Health Supervisor

Management positions in public healthcare offer individuals a way to find steady employment that is also rewarding.  These jobs also help to create better access to healthcare for the pubic with a more efficient running of facilities and programs.  The result is that communities can grow in terms of economic stability and overall wellness.

Public healthcare is one of the few employment fields that is still experiencing employment increases in this economic downturn.  The demand for quality services and full public access to these services is helping to drive the industry.  A position as a health supervisor can allow you to ensure that the public receives the care they need, while you are able to work in a position that is fiscally advantageous.

What Is A Health Supervisor?

A health supervisor is essentially responsible for the administrative and executive tasks within a care facility or of a services provider.  Health supervisors direct and coordinate the activities of other staff member and also manage financial and physical resources.  This may include scheduling and allocating supplies, as well as overseeing new treatment protocols to create greater efficiency.

Health supervisors will usually work in a specific department or with certain teams in a facility to guide the workings of that particular aspect of healthcare services.  This will also require that they act as mediators between the staff members and other parts of management.  The contributions of a health supervisor ensure that the operation of a facility is productive. 

A health supervisor would be responsible for such tasks as these:

  •   Supervise staff members and evaluate performance efficiency.
  •   Generate and organize schedules for healthcare teams.
  •   Manage financial allocations and returns.
  •   Ensure that resources such as equipment and medications are available.
  •   Organize and record information that is pertinent to the function of the facility.

Characteristics

Health supervisors require a number of professional and personal qualities as well:

  •   Interpersonal skills:  You will be required to interact with staff members, other administrators, and even the public.  This will mean you must be able to inspire trust and connection with other people.
  •   Computer proficiency:  You will need to keep track of staffing and financial information in databases.  This will require you have computer skills and familiarity with specific operations systems. 
  •   Leadership qualities:  As a supervisor, you will be organizing other people and tasks as well as your own.  You will need to be able to envision a larger picture of productivity and guide others to accomplish goals and stay accountable. 
  •   Organization:  You will need to keep track of a lot of information, including patient data, staff records, and resources.   
  •   Communication:  It is extremely important that you are clear and concise in your written and verbal communication.  This will require that you follow up on messages, and ensure that others understand the information you are imparting.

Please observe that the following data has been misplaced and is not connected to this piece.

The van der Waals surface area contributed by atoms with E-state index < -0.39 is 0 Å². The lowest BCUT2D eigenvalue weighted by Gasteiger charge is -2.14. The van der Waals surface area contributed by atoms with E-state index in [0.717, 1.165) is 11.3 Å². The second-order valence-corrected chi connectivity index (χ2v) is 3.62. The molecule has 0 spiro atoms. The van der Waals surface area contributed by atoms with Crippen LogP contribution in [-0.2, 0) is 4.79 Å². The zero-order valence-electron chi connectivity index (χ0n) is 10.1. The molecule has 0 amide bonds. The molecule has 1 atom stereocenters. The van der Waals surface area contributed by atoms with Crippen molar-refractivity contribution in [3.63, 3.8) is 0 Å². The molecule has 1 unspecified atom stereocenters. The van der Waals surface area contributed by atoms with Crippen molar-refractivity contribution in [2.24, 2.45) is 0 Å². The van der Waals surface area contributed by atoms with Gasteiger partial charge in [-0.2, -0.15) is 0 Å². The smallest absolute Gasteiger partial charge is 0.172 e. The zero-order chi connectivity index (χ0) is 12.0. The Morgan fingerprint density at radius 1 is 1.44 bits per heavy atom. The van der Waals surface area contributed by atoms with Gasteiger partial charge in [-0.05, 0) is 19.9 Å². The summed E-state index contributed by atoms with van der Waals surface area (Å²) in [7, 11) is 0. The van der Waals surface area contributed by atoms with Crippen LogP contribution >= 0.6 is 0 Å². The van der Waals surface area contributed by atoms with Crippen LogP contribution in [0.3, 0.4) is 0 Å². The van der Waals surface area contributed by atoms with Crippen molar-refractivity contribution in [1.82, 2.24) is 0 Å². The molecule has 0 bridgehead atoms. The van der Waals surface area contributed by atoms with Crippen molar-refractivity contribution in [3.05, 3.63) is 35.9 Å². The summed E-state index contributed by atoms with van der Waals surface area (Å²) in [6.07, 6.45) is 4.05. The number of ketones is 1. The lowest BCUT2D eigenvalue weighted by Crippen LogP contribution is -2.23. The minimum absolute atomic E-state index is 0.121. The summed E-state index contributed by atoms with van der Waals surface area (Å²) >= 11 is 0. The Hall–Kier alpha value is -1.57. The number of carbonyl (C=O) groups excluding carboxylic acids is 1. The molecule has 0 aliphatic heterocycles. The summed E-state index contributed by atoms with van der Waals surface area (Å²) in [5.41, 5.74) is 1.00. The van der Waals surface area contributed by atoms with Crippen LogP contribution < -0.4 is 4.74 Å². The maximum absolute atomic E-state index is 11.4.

Nature Of The Work

Many health supervisors will work in facilities such as public hospitals and urgent care centers.  Some will also work out of the department of health to facilitate outreach initiatives and community health services.  The majority of your time will be spent in an office setting, but part of the work will require that you are present on site.  This is particularly important for staff meetings or addressing human resources concerns.

Health supervisors will also have to attend meetings, such as board planning meetings or municipal hearings.  This will allow you to remain current on how changes in laws or practices will affect the staff and the facility.  You may be required to present reports on function and productivity of the facility or program at such events.  This environment may also give you a chance to better assess public needs and incorporate that into the services that are provided.

Education And Training

Health supervisors may gain an entry level position with a four year degree, although some facilities will also require that you hold an MBA.  Prior education should include healthcare administration and some type of business experience.  Training in management and best practices for health services is also required.

Specific licensing is usually only required if the position is at a long term care facility.  In this case, you would become certified through examination according to state requirements.  In positions where this is not an expectation, certification can still increase salary ranges and the chance of advancement.

Health supervisors can expect an entry level salary of around $54,000.  The average for this position is generally closer to $80,000 and can be higher for people with greater experience or more education.   It is also expected that this field will see considerable growth over the next ten years, with as many as 73,000 positions being created in public healthcare facilities.  This can make the position of health supervisor an ideal career if you are interested in starting to work on the administrative side of public health. 


About This Site

CareersinPublicHealth.net proudly features 173 career & salary comparisons, 188 schools & programs with 734 masters, 147 doctorate's, 148 certificates and 128 distance learning options. Salary profiles for all public health careers total a whopping $536,083,000.